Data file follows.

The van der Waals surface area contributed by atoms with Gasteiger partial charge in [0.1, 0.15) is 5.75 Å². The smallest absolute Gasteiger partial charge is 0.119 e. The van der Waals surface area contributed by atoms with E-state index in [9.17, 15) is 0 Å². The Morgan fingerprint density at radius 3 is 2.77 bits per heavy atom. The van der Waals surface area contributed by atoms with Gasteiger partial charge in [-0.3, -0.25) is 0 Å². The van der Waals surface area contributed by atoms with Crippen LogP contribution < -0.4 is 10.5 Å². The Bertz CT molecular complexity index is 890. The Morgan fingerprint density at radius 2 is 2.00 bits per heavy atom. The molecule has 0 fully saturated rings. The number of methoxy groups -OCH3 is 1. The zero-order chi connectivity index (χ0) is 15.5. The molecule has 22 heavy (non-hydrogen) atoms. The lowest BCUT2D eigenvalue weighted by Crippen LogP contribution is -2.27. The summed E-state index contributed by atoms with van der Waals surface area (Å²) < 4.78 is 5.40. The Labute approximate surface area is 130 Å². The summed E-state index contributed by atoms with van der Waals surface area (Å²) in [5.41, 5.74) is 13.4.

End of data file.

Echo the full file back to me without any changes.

The van der Waals surface area contributed by atoms with Gasteiger partial charge in [0.1, 0.15) is 5.75 Å². The smallest absolute Gasteiger partial charge is 0.119 e. The van der Waals surface area contributed by atoms with E-state index in [9.17, 15) is 0 Å². The Morgan fingerprint density at radius 3 is 2.77 bits per heavy atom. The van der Waals surface area contributed by atoms with Gasteiger partial charge in [-0.3, -0.25) is 0 Å². The van der Waals surface area contributed by atoms with Crippen LogP contribution < -0.4 is 10.5 Å². The Bertz CT molecular complexity index is 890. The Morgan fingerprint density at radius 2 is 2.00 bits per heavy atom. The molecule has 0 fully saturated rings. The number of methoxy groups -OCH3 is 1. The zero-order chi connectivity index (χ0) is 15.5. The molecule has 22 heavy (non-hydrogen) atoms. The lowest BCUT2D eigenvalue weighted by Crippen LogP contribution is -2.27. The summed E-state index contributed by atoms with van der Waals surface area (Å²) < 4.78 is 5.40. The Labute approximate surface area is 130 Å². The summed E-state index contributed by atoms with van der Waals surface area (Å²) in [5.41, 5.74) is 13.4.